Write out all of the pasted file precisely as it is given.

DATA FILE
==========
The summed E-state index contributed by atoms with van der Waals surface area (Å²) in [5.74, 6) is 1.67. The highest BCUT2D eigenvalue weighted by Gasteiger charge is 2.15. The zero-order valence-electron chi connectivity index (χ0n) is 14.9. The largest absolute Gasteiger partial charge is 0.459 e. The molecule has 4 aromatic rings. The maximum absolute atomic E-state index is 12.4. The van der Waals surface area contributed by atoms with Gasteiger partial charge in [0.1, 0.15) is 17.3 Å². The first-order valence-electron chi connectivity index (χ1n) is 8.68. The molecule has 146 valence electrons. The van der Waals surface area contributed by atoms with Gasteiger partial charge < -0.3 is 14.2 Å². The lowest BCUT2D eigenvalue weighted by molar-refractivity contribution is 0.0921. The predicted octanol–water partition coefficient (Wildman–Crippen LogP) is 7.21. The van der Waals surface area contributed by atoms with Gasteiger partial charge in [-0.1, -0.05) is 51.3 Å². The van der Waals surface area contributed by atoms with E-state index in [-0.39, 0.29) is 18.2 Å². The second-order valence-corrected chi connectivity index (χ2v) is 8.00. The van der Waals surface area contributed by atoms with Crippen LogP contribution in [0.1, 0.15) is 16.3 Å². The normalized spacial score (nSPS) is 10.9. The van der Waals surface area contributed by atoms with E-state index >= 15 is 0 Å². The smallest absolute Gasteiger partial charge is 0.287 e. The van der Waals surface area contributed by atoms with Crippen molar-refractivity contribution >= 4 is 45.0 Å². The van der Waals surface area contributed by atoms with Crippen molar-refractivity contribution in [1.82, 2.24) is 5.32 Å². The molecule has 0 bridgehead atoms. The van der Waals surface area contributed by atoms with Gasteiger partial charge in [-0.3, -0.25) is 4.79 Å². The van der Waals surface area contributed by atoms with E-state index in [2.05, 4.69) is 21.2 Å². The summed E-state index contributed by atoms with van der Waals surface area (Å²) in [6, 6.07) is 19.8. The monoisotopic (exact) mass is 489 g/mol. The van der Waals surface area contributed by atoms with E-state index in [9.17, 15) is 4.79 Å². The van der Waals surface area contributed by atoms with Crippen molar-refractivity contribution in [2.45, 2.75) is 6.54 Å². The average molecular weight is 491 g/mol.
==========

The summed E-state index contributed by atoms with van der Waals surface area (Å²) in [5.74, 6) is 1.67. The highest BCUT2D eigenvalue weighted by Gasteiger charge is 2.15. The zero-order valence-electron chi connectivity index (χ0n) is 14.9. The largest absolute Gasteiger partial charge is 0.459 e. The molecule has 4 aromatic rings. The maximum absolute atomic E-state index is 12.4. The van der Waals surface area contributed by atoms with Gasteiger partial charge in [0.1, 0.15) is 17.3 Å². The first-order valence-electron chi connectivity index (χ1n) is 8.68. The molecule has 146 valence electrons. The van der Waals surface area contributed by atoms with Gasteiger partial charge < -0.3 is 14.2 Å². The lowest BCUT2D eigenvalue weighted by molar-refractivity contribution is 0.0921. The predicted octanol–water partition coefficient (Wildman–Crippen LogP) is 7.21. The van der Waals surface area contributed by atoms with Gasteiger partial charge in [-0.1, -0.05) is 51.3 Å². The van der Waals surface area contributed by atoms with E-state index in [-0.39, 0.29) is 18.2 Å². The second-order valence-corrected chi connectivity index (χ2v) is 8.00. The van der Waals surface area contributed by atoms with Crippen LogP contribution in [0.1, 0.15) is 16.3 Å². The normalized spacial score (nSPS) is 10.9. The van der Waals surface area contributed by atoms with E-state index >= 15 is 0 Å². The smallest absolute Gasteiger partial charge is 0.287 e. The van der Waals surface area contributed by atoms with Crippen molar-refractivity contribution >= 4 is 45.0 Å². The van der Waals surface area contributed by atoms with Crippen molar-refractivity contribution in [1.82, 2.24) is 5.32 Å². The molecule has 0 bridgehead atoms. The van der Waals surface area contributed by atoms with Gasteiger partial charge in [-0.3, -0.25) is 4.79 Å². The van der Waals surface area contributed by atoms with E-state index in [2.05, 4.69) is 21.2 Å². The summed E-state index contributed by atoms with van der Waals surface area (Å²) in [6, 6.07) is 19.8. The monoisotopic (exact) mass is 489 g/mol. The van der Waals surface area contributed by atoms with E-state index in [9.17, 15) is 4.79 Å². The van der Waals surface area contributed by atoms with Crippen molar-refractivity contribution in [2.45, 2.75) is 6.54 Å². The average molecular weight is 491 g/mol.